Red Cross: Blood Donation and Trauma Awareness: May 2019

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By Melissa LaScaleia

One of the functions the American Red Cross is most known for is their blood drives.  And for good reason; they act as one of the main suppliers of blood for hospitals around the country.  In South Carolina, the American Red Cross needs to collect 200 units (roughly one pint) of blood daily, to meet the blood demand of the state’s hospitals. 

To put into perspective the importance of donating blood, here is some information provided by the American Red Cross:

Every two seconds, somebody in this country needs to receive blood.  An individual involved in a car accident could need as much as 100 units of blood to survive.  When you donate blood, it is separated into three components: red blood cells, platelets, and plasma.  One blood donation can save up to three lives, because one patient may need the plasma, another the red blood cells and another the platelets. 

Lifesaving blood is used for transfusions for trauma victims.  Platelets are vital for cancer patients when they’re going through chemotherapy, as it helps to clot the blood.  Plasma is needed to help burn victims and trauma patients recover. Red blood cells have to be used within 42 days or less; platelets have to be used within 5 days; plasma can be frozen, and has a shelf life of one year.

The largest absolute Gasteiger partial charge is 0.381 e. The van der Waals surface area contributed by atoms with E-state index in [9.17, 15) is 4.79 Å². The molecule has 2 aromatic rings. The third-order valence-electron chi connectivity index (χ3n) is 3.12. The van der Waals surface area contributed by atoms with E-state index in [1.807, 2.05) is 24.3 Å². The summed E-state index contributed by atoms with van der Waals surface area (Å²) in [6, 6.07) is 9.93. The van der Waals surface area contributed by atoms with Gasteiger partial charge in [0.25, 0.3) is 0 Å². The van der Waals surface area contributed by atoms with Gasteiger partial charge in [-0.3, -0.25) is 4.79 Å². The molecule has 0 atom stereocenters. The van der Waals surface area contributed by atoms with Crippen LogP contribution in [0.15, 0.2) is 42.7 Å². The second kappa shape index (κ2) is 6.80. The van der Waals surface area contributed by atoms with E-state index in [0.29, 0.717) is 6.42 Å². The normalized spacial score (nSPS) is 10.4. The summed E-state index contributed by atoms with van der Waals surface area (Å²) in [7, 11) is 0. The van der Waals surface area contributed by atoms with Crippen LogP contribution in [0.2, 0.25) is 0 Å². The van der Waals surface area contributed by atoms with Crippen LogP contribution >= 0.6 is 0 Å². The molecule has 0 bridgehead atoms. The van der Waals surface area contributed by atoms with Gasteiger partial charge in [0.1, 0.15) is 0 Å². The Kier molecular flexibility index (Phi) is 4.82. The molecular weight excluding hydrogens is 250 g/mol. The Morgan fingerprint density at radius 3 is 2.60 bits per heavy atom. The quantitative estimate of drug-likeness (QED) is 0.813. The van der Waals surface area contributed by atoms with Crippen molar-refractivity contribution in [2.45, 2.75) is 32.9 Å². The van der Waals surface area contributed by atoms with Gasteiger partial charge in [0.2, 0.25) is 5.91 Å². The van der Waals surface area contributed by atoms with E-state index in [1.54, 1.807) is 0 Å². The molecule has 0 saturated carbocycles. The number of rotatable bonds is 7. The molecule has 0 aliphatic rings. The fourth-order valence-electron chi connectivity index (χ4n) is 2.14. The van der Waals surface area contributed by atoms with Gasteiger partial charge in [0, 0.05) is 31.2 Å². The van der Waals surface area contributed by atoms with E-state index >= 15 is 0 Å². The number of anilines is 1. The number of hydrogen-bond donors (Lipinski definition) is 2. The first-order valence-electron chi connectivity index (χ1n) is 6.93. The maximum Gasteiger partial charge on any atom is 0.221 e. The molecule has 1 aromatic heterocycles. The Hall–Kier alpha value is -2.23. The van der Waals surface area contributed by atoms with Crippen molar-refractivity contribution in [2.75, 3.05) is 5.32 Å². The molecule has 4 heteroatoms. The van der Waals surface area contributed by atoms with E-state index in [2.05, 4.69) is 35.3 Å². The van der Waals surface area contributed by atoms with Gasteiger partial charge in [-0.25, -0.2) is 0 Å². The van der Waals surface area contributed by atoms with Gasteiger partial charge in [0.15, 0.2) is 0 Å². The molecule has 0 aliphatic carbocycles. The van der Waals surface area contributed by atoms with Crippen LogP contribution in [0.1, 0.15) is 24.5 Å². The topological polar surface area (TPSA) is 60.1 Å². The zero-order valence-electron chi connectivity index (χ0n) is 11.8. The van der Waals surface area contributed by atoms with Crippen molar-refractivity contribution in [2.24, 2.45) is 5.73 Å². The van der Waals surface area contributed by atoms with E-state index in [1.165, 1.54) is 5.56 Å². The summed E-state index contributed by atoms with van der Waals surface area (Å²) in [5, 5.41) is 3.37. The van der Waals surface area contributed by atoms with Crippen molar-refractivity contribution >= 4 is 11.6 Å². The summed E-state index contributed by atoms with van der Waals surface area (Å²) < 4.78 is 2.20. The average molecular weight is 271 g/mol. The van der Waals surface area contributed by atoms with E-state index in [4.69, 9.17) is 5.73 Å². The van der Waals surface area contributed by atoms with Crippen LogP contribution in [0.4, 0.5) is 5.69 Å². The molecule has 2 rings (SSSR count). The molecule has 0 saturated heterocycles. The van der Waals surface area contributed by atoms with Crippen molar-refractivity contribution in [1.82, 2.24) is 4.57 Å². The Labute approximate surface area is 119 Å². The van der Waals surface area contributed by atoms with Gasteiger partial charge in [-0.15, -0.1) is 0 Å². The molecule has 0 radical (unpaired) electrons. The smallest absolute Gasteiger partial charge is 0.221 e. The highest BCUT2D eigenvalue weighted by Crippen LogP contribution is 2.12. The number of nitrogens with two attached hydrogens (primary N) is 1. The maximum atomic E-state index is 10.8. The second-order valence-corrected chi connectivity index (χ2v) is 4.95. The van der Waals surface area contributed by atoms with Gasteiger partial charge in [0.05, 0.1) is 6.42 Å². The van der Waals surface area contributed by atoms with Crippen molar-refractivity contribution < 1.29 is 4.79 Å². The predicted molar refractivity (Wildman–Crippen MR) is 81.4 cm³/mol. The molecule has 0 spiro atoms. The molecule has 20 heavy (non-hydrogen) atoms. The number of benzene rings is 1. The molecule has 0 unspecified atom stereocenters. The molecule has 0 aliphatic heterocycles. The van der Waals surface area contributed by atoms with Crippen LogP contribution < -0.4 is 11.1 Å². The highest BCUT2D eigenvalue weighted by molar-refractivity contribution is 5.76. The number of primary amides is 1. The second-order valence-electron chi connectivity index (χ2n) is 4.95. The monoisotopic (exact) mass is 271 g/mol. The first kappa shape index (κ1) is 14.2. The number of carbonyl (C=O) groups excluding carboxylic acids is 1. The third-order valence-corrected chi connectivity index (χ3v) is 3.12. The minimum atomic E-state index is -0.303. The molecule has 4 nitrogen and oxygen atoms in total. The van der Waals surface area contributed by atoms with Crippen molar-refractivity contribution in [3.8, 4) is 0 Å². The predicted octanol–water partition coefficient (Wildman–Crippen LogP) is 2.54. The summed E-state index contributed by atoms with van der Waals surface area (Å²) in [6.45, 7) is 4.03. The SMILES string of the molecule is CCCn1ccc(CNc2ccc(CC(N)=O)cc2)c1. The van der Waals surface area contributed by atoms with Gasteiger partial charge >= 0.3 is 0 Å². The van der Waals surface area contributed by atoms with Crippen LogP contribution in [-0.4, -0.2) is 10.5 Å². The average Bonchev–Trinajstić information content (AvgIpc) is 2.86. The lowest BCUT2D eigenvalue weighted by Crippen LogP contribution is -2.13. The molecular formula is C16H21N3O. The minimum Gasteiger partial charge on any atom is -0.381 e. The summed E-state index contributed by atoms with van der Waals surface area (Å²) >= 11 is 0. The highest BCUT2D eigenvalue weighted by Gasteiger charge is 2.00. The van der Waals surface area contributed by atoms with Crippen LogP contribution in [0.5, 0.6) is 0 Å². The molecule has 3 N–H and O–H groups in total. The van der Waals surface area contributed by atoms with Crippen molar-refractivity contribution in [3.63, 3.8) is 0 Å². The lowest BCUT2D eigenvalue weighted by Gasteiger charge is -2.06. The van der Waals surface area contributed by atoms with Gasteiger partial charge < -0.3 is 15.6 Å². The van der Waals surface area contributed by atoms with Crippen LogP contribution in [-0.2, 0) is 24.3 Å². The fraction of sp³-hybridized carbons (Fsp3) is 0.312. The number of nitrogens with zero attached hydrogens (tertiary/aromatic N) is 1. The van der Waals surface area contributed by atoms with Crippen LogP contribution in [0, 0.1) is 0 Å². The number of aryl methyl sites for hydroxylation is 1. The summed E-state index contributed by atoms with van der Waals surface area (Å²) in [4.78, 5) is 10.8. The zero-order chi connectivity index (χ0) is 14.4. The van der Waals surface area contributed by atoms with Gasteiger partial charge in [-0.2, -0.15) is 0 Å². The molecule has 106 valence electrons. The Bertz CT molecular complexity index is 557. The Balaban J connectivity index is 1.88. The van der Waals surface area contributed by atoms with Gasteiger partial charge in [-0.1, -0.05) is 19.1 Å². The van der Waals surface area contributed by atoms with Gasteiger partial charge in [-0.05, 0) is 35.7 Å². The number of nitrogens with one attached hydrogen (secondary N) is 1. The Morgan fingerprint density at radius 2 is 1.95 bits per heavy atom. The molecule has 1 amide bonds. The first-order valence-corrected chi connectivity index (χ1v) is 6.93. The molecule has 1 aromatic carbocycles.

“We like to have a five-day supply of blood on the shelves because if there’s an accident, we don’t know how much blood we’ll need,” says Cuthbert Langley, director of communications for American Red Cross Palmetto South Carolina Region.  “Blood is being used as quickly as it’s being put on the shelves.” 

May is trauma awareness month.  Trauma accounts for 41 million emergency room visits across the nation.  Small businesses or companies looking for ways to give back to the community should think about hosting a blood drive.  It’s a great way to bring employees together as a team as well as save lives. 

About 38% of the population is eligible to give blood, but only 3% does; American Red Cross is always looking for donors. 

Blood drives run at high schools and colleges account for 20% of American Red Cross’ blood donations. Summer is a challenging time to collect blood with schools out of session and many regular donors traveling.

The American Red Cross invites not only locals who are remaining in town but also tourists, to stop by today and help support our community through a donation of life-saving blood.  You don’t need to know your blood type in order to give; American Red Cross will test it for you.  If you do know what it is, they are always looking for type O negative, because that type is the universal donor and very helpful in emergency situations when there’s no time to find the exact blood type match.  But all blood types are needed.

Making an appointment in advance to save time is recommended, but walk-ins are always welcome.

To inspire more people to give blood, American Red Cross has simplified the process with a downloadable app for your phone called the Rapid Pass, which enables donors to save time by filling out a health questionnaire in advance.  You must be in good health, and share information about your lifestyle and recent travel experiences— factors which may impact your ability to donate. 

Minors 16 years of age or older can give with parental permission.  You must weigh at least 110 pounds.  Anybody 18 years of age or younger may need to meet certain height requirements.  To ensure that you’re strong enough to give blood, Red Cross volunteers will check your temperature and iron levels in person.  And of course, they still give out cookies and juice to help you recharge after the blood donation. 

If you have specific questions, or to check your eligibility visit www.redcrossblood.org.

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